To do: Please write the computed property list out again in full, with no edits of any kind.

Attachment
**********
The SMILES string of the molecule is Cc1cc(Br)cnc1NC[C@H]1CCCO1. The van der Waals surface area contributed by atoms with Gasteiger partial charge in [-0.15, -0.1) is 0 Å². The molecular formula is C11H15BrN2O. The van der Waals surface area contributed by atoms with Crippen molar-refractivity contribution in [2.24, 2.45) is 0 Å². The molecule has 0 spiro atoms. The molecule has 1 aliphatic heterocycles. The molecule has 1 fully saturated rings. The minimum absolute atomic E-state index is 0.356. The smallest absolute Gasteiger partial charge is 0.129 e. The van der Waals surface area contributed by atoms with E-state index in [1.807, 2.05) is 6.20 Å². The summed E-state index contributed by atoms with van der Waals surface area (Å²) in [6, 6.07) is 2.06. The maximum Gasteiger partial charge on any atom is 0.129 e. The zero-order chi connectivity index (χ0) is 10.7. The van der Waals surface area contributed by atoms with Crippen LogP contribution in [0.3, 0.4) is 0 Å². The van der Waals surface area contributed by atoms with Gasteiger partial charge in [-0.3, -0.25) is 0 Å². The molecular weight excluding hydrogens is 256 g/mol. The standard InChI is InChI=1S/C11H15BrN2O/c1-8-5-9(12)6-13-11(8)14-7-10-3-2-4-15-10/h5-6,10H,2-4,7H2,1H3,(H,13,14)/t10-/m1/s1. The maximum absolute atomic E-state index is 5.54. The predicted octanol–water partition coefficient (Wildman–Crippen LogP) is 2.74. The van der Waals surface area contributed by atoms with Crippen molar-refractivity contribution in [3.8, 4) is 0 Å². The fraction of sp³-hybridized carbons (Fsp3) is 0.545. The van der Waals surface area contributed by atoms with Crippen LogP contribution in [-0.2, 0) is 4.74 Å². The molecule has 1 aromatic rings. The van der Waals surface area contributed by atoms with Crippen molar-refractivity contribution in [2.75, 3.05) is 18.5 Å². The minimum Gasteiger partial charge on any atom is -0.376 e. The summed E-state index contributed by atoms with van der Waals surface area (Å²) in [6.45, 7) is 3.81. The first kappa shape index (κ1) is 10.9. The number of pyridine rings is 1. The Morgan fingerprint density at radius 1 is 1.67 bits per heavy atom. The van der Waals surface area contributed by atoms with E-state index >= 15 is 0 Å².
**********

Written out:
The SMILES string of the molecule is Cc1cc(Br)cnc1NC[C@H]1CCCO1. The van der Waals surface area contributed by atoms with Gasteiger partial charge in [-0.15, -0.1) is 0 Å². The molecular formula is C11H15BrN2O. The van der Waals surface area contributed by atoms with Crippen molar-refractivity contribution in [2.24, 2.45) is 0 Å². The molecule has 0 spiro atoms. The molecule has 1 aliphatic heterocycles. The molecule has 1 fully saturated rings. The minimum absolute atomic E-state index is 0.356. The smallest absolute Gasteiger partial charge is 0.129 e. The van der Waals surface area contributed by atoms with E-state index in [1.807, 2.05) is 6.20 Å². The summed E-state index contributed by atoms with van der Waals surface area (Å²) in [6, 6.07) is 2.06. The maximum Gasteiger partial charge on any atom is 0.129 e. The zero-order chi connectivity index (χ0) is 10.7. The van der Waals surface area contributed by atoms with Crippen LogP contribution in [0.3, 0.4) is 0 Å². The van der Waals surface area contributed by atoms with Gasteiger partial charge in [-0.3, -0.25) is 0 Å². The molecular weight excluding hydrogens is 256 g/mol. The standard InChI is InChI=1S/C11H15BrN2O/c1-8-5-9(12)6-13-11(8)14-7-10-3-2-4-15-10/h5-6,10H,2-4,7H2,1H3,(H,13,14)/t10-/m1/s1. The maximum absolute atomic E-state index is 5.54. The predicted octanol–water partition coefficient (Wildman–Crippen LogP) is 2.74. The van der Waals surface area contributed by atoms with Crippen molar-refractivity contribution in [3.8, 4) is 0 Å². The fraction of sp³-hybridized carbons (Fsp3) is 0.545. The van der Waals surface area contributed by atoms with Crippen LogP contribution in [-0.2, 0) is 4.74 Å². The molecule has 1 aromatic rings. The van der Waals surface area contributed by atoms with Crippen molar-refractivity contribution in [2.75, 3.05) is 18.5 Å². The minimum Gasteiger partial charge on any atom is -0.376 e. The summed E-state index contributed by atoms with van der Waals surface area (Å²) in [6.45, 7) is 3.81. The first kappa shape index (κ1) is 10.9. The number of pyridine rings is 1. The Morgan fingerprint density at radius 1 is 1.67 bits per heavy atom. The van der Waals surface area contributed by atoms with E-state index >= 15 is 0 Å².